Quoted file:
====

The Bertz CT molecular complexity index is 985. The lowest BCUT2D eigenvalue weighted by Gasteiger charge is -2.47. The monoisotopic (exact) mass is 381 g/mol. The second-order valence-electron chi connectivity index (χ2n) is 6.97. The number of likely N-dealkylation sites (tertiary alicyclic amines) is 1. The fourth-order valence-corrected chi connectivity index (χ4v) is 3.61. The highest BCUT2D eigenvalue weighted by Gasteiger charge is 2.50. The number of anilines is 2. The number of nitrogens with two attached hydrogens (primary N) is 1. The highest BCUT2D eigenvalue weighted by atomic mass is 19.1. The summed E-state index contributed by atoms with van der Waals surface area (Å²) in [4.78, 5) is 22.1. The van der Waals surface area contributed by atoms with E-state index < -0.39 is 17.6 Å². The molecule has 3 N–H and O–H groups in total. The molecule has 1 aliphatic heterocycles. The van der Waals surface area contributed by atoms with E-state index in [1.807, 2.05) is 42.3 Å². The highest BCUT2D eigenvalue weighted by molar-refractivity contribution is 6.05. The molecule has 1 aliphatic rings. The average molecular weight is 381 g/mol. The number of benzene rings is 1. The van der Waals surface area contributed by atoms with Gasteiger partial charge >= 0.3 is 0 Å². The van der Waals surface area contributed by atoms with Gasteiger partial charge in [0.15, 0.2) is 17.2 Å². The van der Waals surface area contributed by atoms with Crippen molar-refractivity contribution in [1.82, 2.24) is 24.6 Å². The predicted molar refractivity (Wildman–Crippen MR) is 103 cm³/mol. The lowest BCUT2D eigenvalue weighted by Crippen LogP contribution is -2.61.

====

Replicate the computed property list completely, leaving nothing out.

The Bertz CT molecular complexity index is 985. The lowest BCUT2D eigenvalue weighted by Gasteiger charge is -2.47. The monoisotopic (exact) mass is 381 g/mol. The second-order valence-electron chi connectivity index (χ2n) is 6.97. The number of likely N-dealkylation sites (tertiary alicyclic amines) is 1. The fourth-order valence-corrected chi connectivity index (χ4v) is 3.61. The highest BCUT2D eigenvalue weighted by Gasteiger charge is 2.50. The number of anilines is 2. The number of nitrogens with two attached hydrogens (primary N) is 1. The highest BCUT2D eigenvalue weighted by atomic mass is 19.1. The summed E-state index contributed by atoms with van der Waals surface area (Å²) in [4.78, 5) is 22.1. The van der Waals surface area contributed by atoms with E-state index < -0.39 is 17.6 Å². The molecule has 3 N–H and O–H groups in total. The molecule has 1 aliphatic heterocycles. The van der Waals surface area contributed by atoms with E-state index in [1.807, 2.05) is 42.3 Å². The highest BCUT2D eigenvalue weighted by molar-refractivity contribution is 6.05. The molecule has 1 aliphatic rings. The average molecular weight is 381 g/mol. The number of benzene rings is 1. The van der Waals surface area contributed by atoms with Gasteiger partial charge >= 0.3 is 0 Å². The van der Waals surface area contributed by atoms with Gasteiger partial charge in [0.15, 0.2) is 17.2 Å². The van der Waals surface area contributed by atoms with Crippen molar-refractivity contribution in [1.82, 2.24) is 24.6 Å². The predicted molar refractivity (Wildman–Crippen MR) is 103 cm³/mol. The lowest BCUT2D eigenvalue weighted by Crippen LogP contribution is -2.61.